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Gut Microbiota Composition and Metabolites as the new Determinants of Cardiovascular Pathology Development

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Chronic noncommunicable diseases represent one of the key medical problems of the XXI century. In this group cardiovascular diseases (CVD) are known to be the leading cause of death which pathogenesis still has the potential to be more profoundly revealed in order to discover its yet unknown but essential factors. The last decades are marked by the active investigation into the gut bacterial role in the initiation and progression of CVD. The result of this investigation has been the appreciation of microbiome as the potentially new cardiovascular risk factor. The development of sequencing techniques, together with bioinformatics analysis allowed the scientists to intensively broaden the understanding of the gut microbiota composition and functions of its metabolites in maintaining the health and the development of atherosclerosis, arterial hypertension and heart failure. The interaction between macro- and microorganisms is mediated through the variety of pathways, among which the key players are thought to be trimethylamine-N-oxide (TMAO), short chain fatty acids (SCFA) and secondary bile acids. TMAO is known due to its role in atherosclerosis development and the increase in major cardiovascular events. In the majority of research SCFA and secondary bile acids have demonstrated protective role in CVD. The great attention is being paid to the role of lipopolysaccharide of gram negative bacteria in the development of systemic low-grade inflammation due to the metabolic endotoxemia which contributes to the progression of CVD. The described interactions draw attention to the opportunity to influence on the certain mechanisms of CVD pathogenesis through the modulation of microbiota composition and function. The review is aimed at highlighting the current data about the mechanisms by which the gut microbiota and its metabolites may increase cardiovascular risk and events rate as well as discussing the existing results and future perspective of bacterial systemic effects modulation.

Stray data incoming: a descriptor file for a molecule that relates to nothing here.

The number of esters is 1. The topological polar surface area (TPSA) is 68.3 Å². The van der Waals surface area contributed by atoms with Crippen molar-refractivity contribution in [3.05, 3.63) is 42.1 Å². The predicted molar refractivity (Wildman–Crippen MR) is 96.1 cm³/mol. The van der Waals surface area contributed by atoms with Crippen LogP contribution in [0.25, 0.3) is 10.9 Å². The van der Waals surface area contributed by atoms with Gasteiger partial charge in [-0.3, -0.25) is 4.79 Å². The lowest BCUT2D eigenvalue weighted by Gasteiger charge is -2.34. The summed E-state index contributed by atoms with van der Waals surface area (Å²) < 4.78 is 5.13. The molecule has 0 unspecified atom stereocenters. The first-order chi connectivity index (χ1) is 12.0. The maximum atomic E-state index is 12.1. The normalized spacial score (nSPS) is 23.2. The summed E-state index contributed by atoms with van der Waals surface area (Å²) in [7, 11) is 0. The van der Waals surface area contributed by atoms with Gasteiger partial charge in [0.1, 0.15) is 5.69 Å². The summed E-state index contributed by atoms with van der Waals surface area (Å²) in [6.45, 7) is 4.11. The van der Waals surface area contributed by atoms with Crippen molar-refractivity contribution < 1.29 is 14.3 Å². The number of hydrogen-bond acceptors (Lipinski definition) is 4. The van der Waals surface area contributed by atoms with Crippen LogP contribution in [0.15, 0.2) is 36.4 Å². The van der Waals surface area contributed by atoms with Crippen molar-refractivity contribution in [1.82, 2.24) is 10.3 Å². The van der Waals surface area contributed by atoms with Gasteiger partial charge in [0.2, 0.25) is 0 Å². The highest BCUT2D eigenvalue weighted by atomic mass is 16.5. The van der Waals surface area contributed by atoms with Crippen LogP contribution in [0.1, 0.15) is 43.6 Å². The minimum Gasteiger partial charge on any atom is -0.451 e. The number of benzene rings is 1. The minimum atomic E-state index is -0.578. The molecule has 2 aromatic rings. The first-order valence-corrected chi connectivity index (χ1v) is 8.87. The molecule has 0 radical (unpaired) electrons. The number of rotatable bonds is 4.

About the Authors

O. M. Drapkina
National Medical Research Center for Therapy and Preventive Medicine
Russian Federation

Oxana M. Drapkina – MD, PhD, Professor, Corresponding Member of the Russian Academy of Sciences, Director

Petroverigsky per. 10, Moscow, 101990 

A. N. Kaburova
National Medical Research Center for Therapy and Preventive Medicine
Russian Federation

Anastasia N. Kaburova – Junior Researcher

Petroverigsky per. 10, Moscow, 101990 


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For citation:

Drapkina O.M., Kaburova A.N. Gut Microbiota Composition and Metabolites as the new Determinants of Cardiovascular Pathology Development. Rational Pharmacotherapy in Cardiology. 2020;16(2):277-285. (In Russ.)

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